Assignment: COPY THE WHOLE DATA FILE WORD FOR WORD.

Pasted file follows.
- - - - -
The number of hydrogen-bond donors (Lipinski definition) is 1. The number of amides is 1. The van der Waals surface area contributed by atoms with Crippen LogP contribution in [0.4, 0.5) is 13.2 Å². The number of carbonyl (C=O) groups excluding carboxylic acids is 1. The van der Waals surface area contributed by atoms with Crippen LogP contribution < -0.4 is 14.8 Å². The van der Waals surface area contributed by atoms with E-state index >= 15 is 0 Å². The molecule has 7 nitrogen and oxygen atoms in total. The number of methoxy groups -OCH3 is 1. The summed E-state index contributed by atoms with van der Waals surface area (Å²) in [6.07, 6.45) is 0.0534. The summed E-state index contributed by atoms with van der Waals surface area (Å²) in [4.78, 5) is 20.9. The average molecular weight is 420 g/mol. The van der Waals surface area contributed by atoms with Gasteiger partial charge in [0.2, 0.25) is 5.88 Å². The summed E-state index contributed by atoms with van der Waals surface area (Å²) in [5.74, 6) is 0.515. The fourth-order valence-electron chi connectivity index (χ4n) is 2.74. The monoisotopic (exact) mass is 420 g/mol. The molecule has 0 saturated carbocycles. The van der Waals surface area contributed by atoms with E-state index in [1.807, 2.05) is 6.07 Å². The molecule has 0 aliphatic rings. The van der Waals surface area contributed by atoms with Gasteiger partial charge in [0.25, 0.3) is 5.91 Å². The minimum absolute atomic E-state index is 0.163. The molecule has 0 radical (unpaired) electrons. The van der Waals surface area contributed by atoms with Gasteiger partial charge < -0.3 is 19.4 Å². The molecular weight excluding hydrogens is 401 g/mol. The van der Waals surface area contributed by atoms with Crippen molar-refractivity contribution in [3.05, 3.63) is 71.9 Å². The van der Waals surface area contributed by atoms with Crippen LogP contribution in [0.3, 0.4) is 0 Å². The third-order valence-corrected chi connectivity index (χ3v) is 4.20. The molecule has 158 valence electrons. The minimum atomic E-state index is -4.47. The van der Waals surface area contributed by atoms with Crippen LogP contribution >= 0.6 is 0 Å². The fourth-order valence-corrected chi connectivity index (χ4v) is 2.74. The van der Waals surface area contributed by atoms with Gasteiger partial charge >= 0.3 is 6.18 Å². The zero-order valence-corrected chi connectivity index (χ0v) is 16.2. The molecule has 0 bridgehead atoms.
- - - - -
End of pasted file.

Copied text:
The number of hydrogen-bond donors (Lipinski definition) is 1. The number of amides is 1. The van der Waals surface area contributed by atoms with Crippen LogP contribution in [0.4, 0.5) is 13.2 Å². The number of carbonyl (C=O) groups excluding carboxylic acids is 1. The van der Waals surface area contributed by atoms with Crippen LogP contribution < -0.4 is 14.8 Å². The van der Waals surface area contributed by atoms with E-state index >= 15 is 0 Å². The molecule has 7 nitrogen and oxygen atoms in total. The number of methoxy groups -OCH3 is 1. The summed E-state index contributed by atoms with van der Waals surface area (Å²) in [6.07, 6.45) is 0.0534. The summed E-state index contributed by atoms with van der Waals surface area (Å²) in [4.78, 5) is 20.9. The average molecular weight is 420 g/mol. The van der Waals surface area contributed by atoms with Gasteiger partial charge in [0.2, 0.25) is 5.88 Å². The summed E-state index contributed by atoms with van der Waals surface area (Å²) in [5.74, 6) is 0.515. The fourth-order valence-electron chi connectivity index (χ4n) is 2.74. The monoisotopic (exact) mass is 420 g/mol. The molecule has 0 saturated carbocycles. The van der Waals surface area contributed by atoms with E-state index in [1.807, 2.05) is 6.07 Å². The molecule has 0 aliphatic rings. The van der Waals surface area contributed by atoms with Gasteiger partial charge in [0.25, 0.3) is 5.91 Å². The minimum absolute atomic E-state index is 0.163. The molecule has 0 radical (unpaired) electrons. The van der Waals surface area contributed by atoms with Gasteiger partial charge < -0.3 is 19.4 Å². The molecular weight excluding hydrogens is 401 g/mol. The van der Waals surface area contributed by atoms with Crippen molar-refractivity contribution in [3.05, 3.63) is 71.9 Å². The van der Waals surface area contributed by atoms with Crippen LogP contribution in [0.3, 0.4) is 0 Å². The third-order valence-corrected chi connectivity index (χ3v) is 4.20. The molecule has 158 valence electrons. The minimum atomic E-state index is -4.47. The van der Waals surface area contributed by atoms with Crippen LogP contribution >= 0.6 is 0 Å². The fourth-order valence-corrected chi connectivity index (χ4v) is 2.74. The van der Waals surface area contributed by atoms with Gasteiger partial charge >= 0.3 is 6.18 Å². The zero-order valence-corrected chi connectivity index (χ0v) is 16.2. The molecule has 0 bridgehead atoms.